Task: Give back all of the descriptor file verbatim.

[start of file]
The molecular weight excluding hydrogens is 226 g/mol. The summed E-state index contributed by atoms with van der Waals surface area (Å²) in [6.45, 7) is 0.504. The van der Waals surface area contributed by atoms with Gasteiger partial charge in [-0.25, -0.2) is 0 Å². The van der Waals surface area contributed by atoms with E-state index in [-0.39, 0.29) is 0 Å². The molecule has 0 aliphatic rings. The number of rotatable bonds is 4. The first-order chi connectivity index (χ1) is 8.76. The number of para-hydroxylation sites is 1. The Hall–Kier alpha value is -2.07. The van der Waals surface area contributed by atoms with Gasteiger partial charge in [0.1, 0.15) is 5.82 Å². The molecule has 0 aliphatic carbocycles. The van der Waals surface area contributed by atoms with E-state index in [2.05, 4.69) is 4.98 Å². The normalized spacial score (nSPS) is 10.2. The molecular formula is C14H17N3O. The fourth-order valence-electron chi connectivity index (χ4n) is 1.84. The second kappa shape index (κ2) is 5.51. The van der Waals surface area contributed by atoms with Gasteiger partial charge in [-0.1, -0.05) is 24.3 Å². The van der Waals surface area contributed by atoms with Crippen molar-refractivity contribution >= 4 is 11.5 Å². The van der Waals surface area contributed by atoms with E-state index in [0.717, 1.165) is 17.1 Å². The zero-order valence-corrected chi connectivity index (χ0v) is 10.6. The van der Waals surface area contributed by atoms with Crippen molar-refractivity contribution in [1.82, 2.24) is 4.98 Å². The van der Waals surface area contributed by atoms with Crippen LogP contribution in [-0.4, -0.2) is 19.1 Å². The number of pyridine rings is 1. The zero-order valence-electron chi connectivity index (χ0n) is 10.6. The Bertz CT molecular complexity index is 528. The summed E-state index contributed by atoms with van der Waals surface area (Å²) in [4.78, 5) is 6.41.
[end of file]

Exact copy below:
The molecular weight excluding hydrogens is 226 g/mol. The summed E-state index contributed by atoms with van der Waals surface area (Å²) in [6.45, 7) is 0.504. The van der Waals surface area contributed by atoms with Gasteiger partial charge in [-0.25, -0.2) is 0 Å². The van der Waals surface area contributed by atoms with E-state index in [-0.39, 0.29) is 0 Å². The molecule has 0 aliphatic rings. The number of rotatable bonds is 4. The first-order chi connectivity index (χ1) is 8.76. The number of para-hydroxylation sites is 1. The Hall–Kier alpha value is -2.07. The van der Waals surface area contributed by atoms with Gasteiger partial charge in [0.1, 0.15) is 5.82 Å². The molecule has 0 aliphatic carbocycles. The van der Waals surface area contributed by atoms with E-state index in [2.05, 4.69) is 4.98 Å². The normalized spacial score (nSPS) is 10.2. The molecular formula is C14H17N3O. The fourth-order valence-electron chi connectivity index (χ4n) is 1.84. The second kappa shape index (κ2) is 5.51. The van der Waals surface area contributed by atoms with Gasteiger partial charge in [-0.1, -0.05) is 24.3 Å². The van der Waals surface area contributed by atoms with Crippen molar-refractivity contribution >= 4 is 11.5 Å². The van der Waals surface area contributed by atoms with E-state index in [0.717, 1.165) is 17.1 Å². The zero-order valence-corrected chi connectivity index (χ0v) is 10.6. The van der Waals surface area contributed by atoms with Crippen molar-refractivity contribution in [1.82, 2.24) is 4.98 Å². The van der Waals surface area contributed by atoms with Crippen LogP contribution in [-0.4, -0.2) is 19.1 Å². The number of pyridine rings is 1. The zero-order valence-electron chi connectivity index (χ0n) is 10.6. The Bertz CT molecular complexity index is 528. The summed E-state index contributed by atoms with van der Waals surface area (Å²) in [4.78, 5) is 6.41.